OK, so your socially-isolated kids have burned through their favorite books, games and streaming TV shows and are now asking … pleading … begging you to let them join in on this thing called a Houseparty. And as a protective parent, you harken back to days past when a house party was a usually teen-filled gathering where the supposedly chaperoning parents were out of town, red plastic cups littered every surface and the youthful assemblage was up to no good. I mean, those booze-filled and disastrous events have been part of nearly every high school movie ever made, right?
But, of course, in this case your son or daughter is talking about a new kind of house party. And this one doesn’t require them to have Solo cups or even leave their own house. It’s the Houseparty app, and it’s a digital meeting place where two to eight friends can get together, chat, text, work on projects, play games and wile away their empty self-isolated hours.
So, what should you know about this little harmless-sounding application? Let’s dig in and see.
Set Up and Roll
Houseparty is an always-open-for-business, connect-with-friends app where you video chat and text with folks on your contact list. So right out of the gate the app will require that the user enter their name and age, create a username and password, and give it access to their camera and permission to tap into their phone and social media contacts.
Hey, this is a social connection device, so all of the above is pretty much required.
From there, the app does everything else. Friends will get a notification indicating that you’re “in the house” whenever you log in, and you will get the same. Then it’s as simple as tapping a little hand-waving emoji to say hi and a phone-call emoji to make a video call. And you can hit a plus symbol at the top of the page and pull down your contact list and invite a whole group of pals all at once. Oh, and like an actual house party, users can move from “room” to “room” and visit with up to seven other friends who might be gathered and chatting in the next room over.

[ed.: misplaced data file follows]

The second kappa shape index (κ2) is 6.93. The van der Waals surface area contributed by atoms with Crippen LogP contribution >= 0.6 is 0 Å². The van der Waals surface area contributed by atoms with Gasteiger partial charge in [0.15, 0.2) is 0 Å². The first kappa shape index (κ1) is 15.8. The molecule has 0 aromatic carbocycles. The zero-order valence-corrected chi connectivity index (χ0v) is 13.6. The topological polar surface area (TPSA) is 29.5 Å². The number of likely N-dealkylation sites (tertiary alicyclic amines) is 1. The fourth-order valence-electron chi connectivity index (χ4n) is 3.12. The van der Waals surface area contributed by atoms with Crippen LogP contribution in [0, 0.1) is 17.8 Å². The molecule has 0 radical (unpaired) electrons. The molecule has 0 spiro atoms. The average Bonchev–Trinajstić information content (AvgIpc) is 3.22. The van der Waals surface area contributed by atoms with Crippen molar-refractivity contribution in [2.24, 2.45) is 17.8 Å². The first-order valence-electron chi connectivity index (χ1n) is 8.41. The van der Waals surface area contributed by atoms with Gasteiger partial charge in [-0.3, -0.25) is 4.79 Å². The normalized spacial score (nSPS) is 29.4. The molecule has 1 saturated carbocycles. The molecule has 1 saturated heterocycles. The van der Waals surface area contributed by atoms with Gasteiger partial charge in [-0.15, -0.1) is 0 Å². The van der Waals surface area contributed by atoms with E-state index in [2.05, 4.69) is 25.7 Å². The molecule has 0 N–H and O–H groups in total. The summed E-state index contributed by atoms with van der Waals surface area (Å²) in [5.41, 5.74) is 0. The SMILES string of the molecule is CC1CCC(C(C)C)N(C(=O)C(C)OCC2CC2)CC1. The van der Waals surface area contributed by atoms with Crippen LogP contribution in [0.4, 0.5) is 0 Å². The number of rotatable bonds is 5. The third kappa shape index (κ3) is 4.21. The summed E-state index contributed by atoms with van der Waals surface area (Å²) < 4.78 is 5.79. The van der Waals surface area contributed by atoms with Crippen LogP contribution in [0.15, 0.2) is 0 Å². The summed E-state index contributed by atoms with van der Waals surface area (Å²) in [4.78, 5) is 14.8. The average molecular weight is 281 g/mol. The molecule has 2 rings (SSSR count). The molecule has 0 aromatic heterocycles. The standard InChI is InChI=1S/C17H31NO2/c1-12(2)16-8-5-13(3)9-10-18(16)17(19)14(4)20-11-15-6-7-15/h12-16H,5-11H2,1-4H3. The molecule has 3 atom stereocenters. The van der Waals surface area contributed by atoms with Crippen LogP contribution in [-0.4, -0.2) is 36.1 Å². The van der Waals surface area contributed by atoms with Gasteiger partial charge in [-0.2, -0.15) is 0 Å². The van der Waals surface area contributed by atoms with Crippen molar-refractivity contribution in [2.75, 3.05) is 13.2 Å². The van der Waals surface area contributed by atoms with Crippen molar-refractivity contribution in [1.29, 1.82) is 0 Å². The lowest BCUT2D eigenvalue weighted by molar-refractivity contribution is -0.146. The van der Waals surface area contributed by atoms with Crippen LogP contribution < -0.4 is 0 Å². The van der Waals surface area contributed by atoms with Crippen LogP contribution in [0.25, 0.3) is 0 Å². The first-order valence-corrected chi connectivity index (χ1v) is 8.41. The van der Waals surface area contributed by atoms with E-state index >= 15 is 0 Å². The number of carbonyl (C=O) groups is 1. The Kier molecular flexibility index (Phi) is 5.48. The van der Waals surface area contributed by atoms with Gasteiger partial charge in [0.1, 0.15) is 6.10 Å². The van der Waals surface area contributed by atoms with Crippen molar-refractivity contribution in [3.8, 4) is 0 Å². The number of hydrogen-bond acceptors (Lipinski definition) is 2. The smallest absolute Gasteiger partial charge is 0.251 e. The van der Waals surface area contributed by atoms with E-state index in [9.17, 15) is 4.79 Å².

As friends join in, the screen splits so you can see everyone at once. And along with the group conversations and gathered face-to-face screen time with friends, Houseparty also offers games to play if you hit a little dice-shaped emoji at the top of the app. You can access decks of cards to play with, trivia games to compete in, and little drawing boards you can scrawl pictures on with your finger and send out.
What, Me Worry?
If your parental Spidey sense is starting to tingle a little, let me say that there are indeed a few things to be aware of here. First up is the fact that all of the online chats and video interactions are unmoderated. That means that inappropriate behavior and cyberbulling can be a part of the mix if someone were inclined to head in that direction.
Private video chats can also be, uh, memorialized via screenshot on any of the connected phones for future viewing and/or future posting to social media. So if something questionable were to happen among friends, there’s no guarantee it won’t be posted on Twitter, Instagram or Snapchat soon after.
Oh, and friends of friends can jump into the chat, too. In the iOS App store, Houseparty is rated for kids 12 and up, but the fact is, any kid or non-kid stranger can sign in and join the throng if they have a friend-connection with someone already there.
Now, on that front, there are some safety features that can be put into effect. Houseparty notifies users if someone new enters their room, so it would be easy to exit if an unknown person digitally steps in. Cautious users can also tap a small lock symbol at the bottom of the Houseparty screen to keep anyone else, friend or stranger, from entering the room. And if one of the other friends unlocks the room from their end, then everyone is notified that the conversation has been opened up for free access.
Encouraging kids, then, to get into the habit of keeping their chats locked and stepping out if a stranger does enter would be advice well given. And before they text or say something in a group—even if they think it’s private and among the best of friends—your young house partiers might want to ask themselves: “What if what I’m doing or saying or showing was on public display in my school, church or family room? How would that make me feel?”
And there you have it. Like so many social media sites and apps, Houseparty is great fun and super convenient … until it isn’t. So, be safe everyone.